Autobus turystyczny - Zarezerwuj bilet !!!

Along the Świętokrzyskie Mountains

Practical Information

  • Detailed InformationZwińRozwiń
    • Object type:
      Bicycle
    • Difficulty of the route:
      Beginners
    • Route route:
      • Kielecki
      • Opatow
    • Locations on the route:
      Cedzyna – Ciekoty – Wilków – Święta Katarzyna – Bodzentyn – Tarczek – Świętomarz – Łomno – Mirocice – Nowa Słupia – Grzegorzewice – Janowice – Biskupice - Gołoszyce – Jurkowice – Opatów
    • Attractions on the route:
      Cedzyna Reservoir, Church in Leszczyny, "Żeromszczyzna", Gallery of Minerals and Fossislis, Bernardian Convent in Święta Katarzynie, Ruins of the castle in Bodzentyn, Church of Holy Virgin Mary and i Saint Stanisław in Bodzentyn, Pen of Czernikiewicz in
    • Route length:
      84km
    • Tourist region:
      • Kielce Region
      • Opatów Region
    • Organizer name:
      Inter-School PTTK Branch in Starachowice
    • Organizer data:
      27-200 Starachowice, ul. Kielecka 3
    • Phone:
      +48 41 275 52 44
    • fax:
      +48 41 275 52 44
    • E-mail:
      pttk-poczta@o2.pl
    • Website:
      www.starachowice.pttk.pl
    • Tourist opinionsZwińRozwiń

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    Description

    One of the most picturesquely routes of Świętokrzyskie Voivodeship, which leads through the three bands (Masłowskie, Klonowskie and partly Łysogórskie). For exact visit one needs minimum of two days. Nowa Słupia which is situated in the middle of trail, offers excellent accommodation facilities.

    Course: Cedzyna (0 km )– Ciekoty (8,5 km) – Wilków – Święta Katarzyna (14 km) – Bodzentyn (20,5 km) – Tarczek (25,4 km) – Świętomarz (27,1 km) –  Łomno – Mirocice – Nowa Słupia (42,1 km) – Grzegorzewice (50, 7 km) –Janowice (58,7 km) – Biskupice (65,1 km) Gołoszyce (70,3 km) – Jurkowice (79,8 km) – Opatów (84 km)
    Lenght: 84 km
    Colour: red
    Dificulty: easy

    Cedzyna – this is one of the most favourite places for Kielce citizens and the others. The artificial reservoir transformed Cedzyna into a holiday resort. During the 18. century, the Szembek’s steel factory  was functioned here. Melting was conducted in a blast furnace, the second such facility on Polish Land.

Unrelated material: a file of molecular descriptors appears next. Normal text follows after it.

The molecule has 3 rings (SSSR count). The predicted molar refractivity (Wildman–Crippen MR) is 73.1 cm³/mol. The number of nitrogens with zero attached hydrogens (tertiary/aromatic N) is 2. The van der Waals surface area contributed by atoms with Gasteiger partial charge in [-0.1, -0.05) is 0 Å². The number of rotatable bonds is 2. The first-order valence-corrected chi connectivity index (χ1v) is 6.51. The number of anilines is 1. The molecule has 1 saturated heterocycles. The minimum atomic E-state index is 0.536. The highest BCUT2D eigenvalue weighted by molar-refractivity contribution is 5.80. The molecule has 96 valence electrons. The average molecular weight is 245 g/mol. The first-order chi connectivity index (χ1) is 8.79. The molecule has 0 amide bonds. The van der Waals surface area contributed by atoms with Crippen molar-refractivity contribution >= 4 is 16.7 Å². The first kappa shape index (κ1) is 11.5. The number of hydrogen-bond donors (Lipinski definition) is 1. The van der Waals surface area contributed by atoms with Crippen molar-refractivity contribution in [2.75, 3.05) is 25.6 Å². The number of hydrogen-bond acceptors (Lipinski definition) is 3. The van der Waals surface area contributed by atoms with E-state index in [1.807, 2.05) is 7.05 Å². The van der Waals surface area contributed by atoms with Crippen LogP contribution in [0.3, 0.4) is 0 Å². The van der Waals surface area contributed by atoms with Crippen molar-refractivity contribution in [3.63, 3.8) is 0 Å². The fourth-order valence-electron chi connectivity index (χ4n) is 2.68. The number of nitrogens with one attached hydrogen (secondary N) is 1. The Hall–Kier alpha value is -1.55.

Leszczyny – worth to visit is the  Saint Jacek’s church of the bishop Piotr Tylicki foundation (1600).  The interior is fitted by Baroque crucifix, and painting of Saint Jacek in the chapel. In the porch  one can see a commemorative table dedicated to Stefan Żeromski’s parents who were buried in the local cemetery. Their tombs have not survived to this day.

    Ciekoty  – is a place called "Żeromszczyzna," where Stefan Żeromski, one of the most famous writers in Poland was born. It is commemorated by a plaque made of red sandstone, "Stefan Zeromski lived there 1869-1883". “Education Centre "Glass House" has been erected here, referring to the architectural form of literary vision of Żeromski’s literature. One can spend time on Ciekoty public beach.

    Święta Katarzyna  -  one should visit the Bernardine convent and Private Gallery of Minerals and Fossils – inevitable tourist point for lovers of geology, but also people sensitive to the beauty of inanimate nature. Tourists can count on professional knowledge and information guides in the museum. Through the village runs the Edmund Massalski red tail from Kuźniaki to Gołoszyce. On the trail, which leads to Łysica, the highest mountain of Świętokrzyskie Mountains, there is a brick chapel of the 18th century, where Stefan Żeromski signed his name. Beside the chapel  graves insurgent of 1863 and partisan of Second World War are located. According to many legends, the spring of Saint Franciszek has medical properties.

    Bodzentyn - the little town of Bodzentyn came into being through the urban settlement translocation from the nearby Tarczek by the Cracovian (Kraków) bishop Jan Bodzanta between 1348 and 1355.  One of the most important monument in Bodzentyn is castle. The origins of the castle in Bodzentyn date back to the 14th century, when the Cracovian